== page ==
China’s Cultural Showcase to the World

This slideshow requires JavaScript.

It was an exquisite cultural dance performance at the close of Shanghai Expo – a show to match any show on earth.

It seems that China never stops to amaze the world!

  • Angels flying high & low in graceful formation – all seem so natural without any visible strings attached

  • Musicians . . . the violinists . . . mandolinists, all appearing to be sitting on air

  • Musical bells all hanging from mid-air – no strings attached

  • Magical colours & lights filling the whole stage

Music, images and Performing Art Diversity and Fusion

Watch & Enjoy!

Music by Zhao Guang

Leading Dancer: Huang Doudou

Accompanied by Shanghai Song and Dance Ensemble

Shanghai Oriental City Dance Troupe et al

Shenzhen – The Voice of Innovation In Mainland China

BY P Chong       8 November 2011

Shenzhen in the early 1990s  

Present Shenzhen
Shenzhen as it Now

Shenzhen was voted by Forbes China in 2010 as the most innovative city in mainland China. It virtually started from scratch.

Shenzhen in the 1970s was but a small village. Its metropolitan cityscape is the result of the vibrant economic growth made possible by rapid foreign investment since the institution of the policy of “reform and opening” establishment of the SEZ in the late 1970s. Both Chinese and foreign nationals have invested billions in the Shenzhen SEZ. More than US$30 billion in foreign investment has gone into both foreign-owned and joint ventures, at first mainly in manufacturing but more recently in the service industries as well. Shenzhen is now reputedly one of the fastest-growing cities in the world.

Being the southern mainland China’s major financial centre, Shenzhen is home to the Shenzhen Stock Exchange as well as the headquarters of numerous high-tech companies. Shenzhen is also the third-busiest container port in China, after Shanghai and Hong Kong.


Shenzhen continued to top the list of the most innovative cities on the Chinese mainland this year, followed by Suzhou and Shanghai.

Shenzhen continued to top the list of the most innovative cities on the Chinese mainland this year, followed by Suzhou and Shanghai, according to the latest list of the 25 Chinese mainland cities with the strongest innovation capabilities released Monday by Forbes China.

Forbes China’s survey covered 129 mainland cities:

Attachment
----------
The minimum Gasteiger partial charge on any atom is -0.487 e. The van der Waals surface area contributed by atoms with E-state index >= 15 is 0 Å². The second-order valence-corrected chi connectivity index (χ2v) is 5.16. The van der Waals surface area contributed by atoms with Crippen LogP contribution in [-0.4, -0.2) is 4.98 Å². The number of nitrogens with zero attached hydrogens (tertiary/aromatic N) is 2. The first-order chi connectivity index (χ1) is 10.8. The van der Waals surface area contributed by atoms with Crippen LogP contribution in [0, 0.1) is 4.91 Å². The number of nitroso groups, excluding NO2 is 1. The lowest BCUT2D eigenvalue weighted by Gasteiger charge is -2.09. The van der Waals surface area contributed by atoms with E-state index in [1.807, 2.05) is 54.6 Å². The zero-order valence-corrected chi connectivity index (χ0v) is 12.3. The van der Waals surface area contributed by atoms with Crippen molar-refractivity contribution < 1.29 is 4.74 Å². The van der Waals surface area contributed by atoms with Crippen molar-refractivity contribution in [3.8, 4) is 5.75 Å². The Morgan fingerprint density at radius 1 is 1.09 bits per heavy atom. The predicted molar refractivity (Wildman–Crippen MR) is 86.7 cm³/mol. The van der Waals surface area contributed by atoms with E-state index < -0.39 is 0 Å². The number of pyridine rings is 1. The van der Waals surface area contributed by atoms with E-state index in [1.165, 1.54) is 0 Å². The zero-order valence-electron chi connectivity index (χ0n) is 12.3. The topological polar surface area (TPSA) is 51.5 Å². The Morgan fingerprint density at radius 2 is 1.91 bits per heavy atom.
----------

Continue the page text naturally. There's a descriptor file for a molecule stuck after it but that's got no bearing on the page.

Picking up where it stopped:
• with the municipal GDP of above RMB 43.6 billion yuan (US$6.84 billion) in 2010

  • also the number of patents newly applied for (per capita and total number)

  • the proportion of sci-tech expenses to local fiscal expenditures (including expenses on trial development of new products, intermediate experiment allocations and subsidies for important scientific research projects).

 In 2010, the value-added of Shenzhen’s high-tech industry rose 17.1 percent to RMB 305.9 billion yuan, while the total output value of high-tech products made in Shenzhen hit about RMB 1.02 trillion yuan, with 60.1 percent contributed by products with independent intellectual property rights.

The Yangtze River Delta region retained its predominant status this year, with 15 cities edging into the list. Jiangsu province alone has 11 cities included. Five cities from the Pearl River Delta moved up into the list, while no cities from Western China appeared there.

Statistics show that China’s smaller cities are amazingly eye-catching for their innovation capabilities with more than half cities on the list being county-level and prefecture-level cities. Of the top ten, there are 4 county-level cities: Wujiang, Kunshan, Changshu and Zhangjiagang.


Asian Rich Outnumber Europeans

According to a report by Xinhuanet (October 17, 2011), Merrill Lynch Global Wealth Management and Capgemini found that the number of wealthy people in the Asia-Pacific region grew 9.7 percent to 3.3 million in 2010, becoming the second-largest region behind North America in terms of wealth. This is leapfrogging Europe for the first time.

The report, which defined the wealthy as people with at least $US1 million in net assets (excluding their homes, collections, consumer and durable goods), said the wealth of Asia-Pacific rich surpassed Europe as early as in 2009 and increased 12.1 percent to US$10.8 trillion last year, compared with Europe’s US$10.2 trillion.

In the Asia-Pacific region, real estate and equities investment still made up the primary choices for the rich last year, with 27 percent choosing housing market, far higher than the global average of 19 percent.

The report also predicted that the Asia-Pacific wealthy will beef up stock and fixed-return investment while reducing holdings of cash and deposit from 2011 through 2012.